O artigo discute os sentidos da escola para crianças de 8 a 12 anos durante a suspensão das aulas em virtude da pandemia da Covid-19. A compreensão dos pontos de vista das crianças sobre a escola se sustenta no reconhecimento dos seus direitos e da sua capacidade de participação na vida social, conforme tem sido demonstrado pelos estudos sociais sobre a infância. São analisados dados de pesquisa com 2.021 crianças da Região Metropolitana de Belo Horizonte. Os resultados indicam que as crianças compreendem a escola como espaço com funções amplas, que inclui aprendizagens, cuidado e sociabilidade.
Infância; Escola; Pandemia
This article discusses the meanings of school for children between 8 and 12 years old amid class suspension over the COVID-19 pandemic. The comprehension of the children’s points of view is based on the recognition of their rights and their ability to participate in social life, as demonstrated by childhood studies in the social sciences. We analyze survey data collected from 2.021 children in Belo Horizonte Metropolitan Region (Brazil). Results indicate that children understand school as a place which has a wide range of functions, among which learning, care, and sociability are included.
Childhood; School; Pandemic
The reflection on childhood and education in the context of the health and social crisis is a complex challenge. Although the set of social isolation measures generates impacts on the whole society, the suspension of school attendance impacted especially children, and may contribute to the worsening of social inequalities (TONUCCI FILHO; PATRÍCIO; BASTOS, 2020TONUCCI FILHO, J. B. M.; PATRÍCIO, P. A; BASTOS, C. Nota técnica – desafios e propostas paraenfrentamento da Covid-19 nas periferias urbanas: análise das condições habitacionais e sanitárias dos domicílios urbanos no Brasil e na Região Metropolitana de Belo Horizonte. Belo Horizonte: Cedeplar/FACE/UFMG, 04 abr. 2020. Disponível em https://www.cedeplar.ufmg.br/noticias/1229. Acesso em: 22 abr. 2020.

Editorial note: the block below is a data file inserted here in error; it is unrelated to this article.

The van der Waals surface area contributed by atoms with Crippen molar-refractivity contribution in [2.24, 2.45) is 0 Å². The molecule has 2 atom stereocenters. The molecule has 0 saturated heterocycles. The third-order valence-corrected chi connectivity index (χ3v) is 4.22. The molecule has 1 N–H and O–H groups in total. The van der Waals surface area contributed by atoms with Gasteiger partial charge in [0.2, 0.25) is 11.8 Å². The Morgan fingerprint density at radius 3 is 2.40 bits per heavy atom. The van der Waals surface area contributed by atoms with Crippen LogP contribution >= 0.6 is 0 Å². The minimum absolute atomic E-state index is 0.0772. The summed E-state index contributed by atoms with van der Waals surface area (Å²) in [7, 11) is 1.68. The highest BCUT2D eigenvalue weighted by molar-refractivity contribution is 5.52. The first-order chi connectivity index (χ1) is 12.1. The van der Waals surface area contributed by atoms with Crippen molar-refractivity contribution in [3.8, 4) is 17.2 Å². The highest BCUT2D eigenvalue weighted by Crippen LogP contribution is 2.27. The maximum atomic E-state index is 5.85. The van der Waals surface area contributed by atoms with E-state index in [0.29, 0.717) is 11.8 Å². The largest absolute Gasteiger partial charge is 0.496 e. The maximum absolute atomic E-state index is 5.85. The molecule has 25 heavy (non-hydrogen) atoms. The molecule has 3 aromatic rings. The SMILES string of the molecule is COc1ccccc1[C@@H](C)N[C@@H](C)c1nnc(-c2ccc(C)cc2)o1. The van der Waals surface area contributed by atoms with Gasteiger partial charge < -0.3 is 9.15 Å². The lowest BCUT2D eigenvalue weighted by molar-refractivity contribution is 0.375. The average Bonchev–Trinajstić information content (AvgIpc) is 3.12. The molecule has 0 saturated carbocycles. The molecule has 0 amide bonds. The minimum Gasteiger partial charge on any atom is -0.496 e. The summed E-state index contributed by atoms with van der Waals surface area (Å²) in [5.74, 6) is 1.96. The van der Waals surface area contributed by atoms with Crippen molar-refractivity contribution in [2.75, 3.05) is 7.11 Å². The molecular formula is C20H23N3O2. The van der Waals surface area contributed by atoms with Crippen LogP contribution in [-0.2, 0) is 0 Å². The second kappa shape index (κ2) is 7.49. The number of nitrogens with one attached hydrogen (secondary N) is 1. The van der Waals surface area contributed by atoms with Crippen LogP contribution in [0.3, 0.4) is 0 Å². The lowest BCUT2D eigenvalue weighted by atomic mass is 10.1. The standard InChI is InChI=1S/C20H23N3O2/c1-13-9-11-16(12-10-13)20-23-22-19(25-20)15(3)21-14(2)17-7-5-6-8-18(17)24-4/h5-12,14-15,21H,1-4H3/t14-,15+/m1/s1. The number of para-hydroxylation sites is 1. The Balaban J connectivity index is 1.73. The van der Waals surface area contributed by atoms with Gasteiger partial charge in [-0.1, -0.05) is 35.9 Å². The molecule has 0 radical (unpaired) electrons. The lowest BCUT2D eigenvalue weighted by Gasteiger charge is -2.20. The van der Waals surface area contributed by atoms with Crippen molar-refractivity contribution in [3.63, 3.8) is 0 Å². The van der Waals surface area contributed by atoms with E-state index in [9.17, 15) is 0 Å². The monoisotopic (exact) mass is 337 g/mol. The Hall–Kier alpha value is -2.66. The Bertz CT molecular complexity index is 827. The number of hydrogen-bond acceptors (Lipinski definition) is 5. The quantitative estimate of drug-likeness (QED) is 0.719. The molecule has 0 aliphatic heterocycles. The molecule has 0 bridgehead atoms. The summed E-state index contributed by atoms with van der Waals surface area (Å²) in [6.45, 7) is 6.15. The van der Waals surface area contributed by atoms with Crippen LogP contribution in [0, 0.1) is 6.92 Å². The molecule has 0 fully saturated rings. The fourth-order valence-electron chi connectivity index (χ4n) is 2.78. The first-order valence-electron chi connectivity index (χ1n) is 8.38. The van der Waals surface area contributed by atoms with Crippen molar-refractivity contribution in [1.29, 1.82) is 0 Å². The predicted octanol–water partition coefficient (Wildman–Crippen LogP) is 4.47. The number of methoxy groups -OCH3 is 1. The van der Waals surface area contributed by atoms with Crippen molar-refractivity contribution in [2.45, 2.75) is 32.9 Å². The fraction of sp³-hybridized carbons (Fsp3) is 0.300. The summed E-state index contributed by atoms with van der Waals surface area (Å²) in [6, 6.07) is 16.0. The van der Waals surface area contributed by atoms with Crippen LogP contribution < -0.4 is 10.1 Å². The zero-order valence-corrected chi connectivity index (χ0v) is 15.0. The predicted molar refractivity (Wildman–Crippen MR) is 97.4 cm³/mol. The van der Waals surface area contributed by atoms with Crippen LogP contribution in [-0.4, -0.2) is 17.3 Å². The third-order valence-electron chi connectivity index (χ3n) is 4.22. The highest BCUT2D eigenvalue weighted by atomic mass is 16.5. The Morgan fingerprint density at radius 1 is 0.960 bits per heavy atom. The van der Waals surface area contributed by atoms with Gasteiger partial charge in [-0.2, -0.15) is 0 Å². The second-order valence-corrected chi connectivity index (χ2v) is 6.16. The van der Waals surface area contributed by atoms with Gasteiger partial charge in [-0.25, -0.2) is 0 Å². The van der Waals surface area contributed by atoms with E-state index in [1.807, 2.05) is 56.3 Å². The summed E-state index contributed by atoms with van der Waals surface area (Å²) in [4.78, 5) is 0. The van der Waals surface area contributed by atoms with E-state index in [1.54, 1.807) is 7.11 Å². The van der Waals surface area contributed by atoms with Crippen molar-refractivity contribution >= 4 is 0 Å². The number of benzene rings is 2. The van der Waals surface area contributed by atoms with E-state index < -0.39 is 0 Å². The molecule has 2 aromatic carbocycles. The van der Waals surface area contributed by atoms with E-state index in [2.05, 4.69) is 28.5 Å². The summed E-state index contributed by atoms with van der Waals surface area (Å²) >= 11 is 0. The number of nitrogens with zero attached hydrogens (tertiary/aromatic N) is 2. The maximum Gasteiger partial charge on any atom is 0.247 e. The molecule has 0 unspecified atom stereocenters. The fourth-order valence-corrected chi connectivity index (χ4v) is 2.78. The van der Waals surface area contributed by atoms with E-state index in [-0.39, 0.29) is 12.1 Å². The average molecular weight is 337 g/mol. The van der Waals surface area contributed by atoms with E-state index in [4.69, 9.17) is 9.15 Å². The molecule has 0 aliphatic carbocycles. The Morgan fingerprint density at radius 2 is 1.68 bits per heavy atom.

For children, the closure of schools due to the pandemic compromised their circle of relationships, their space for learning, their interactions with other children, with teachers and with the different objects of knowledge, restricting their access to culture and their citizenship training. In addition, not attending school increased the risks of violence,1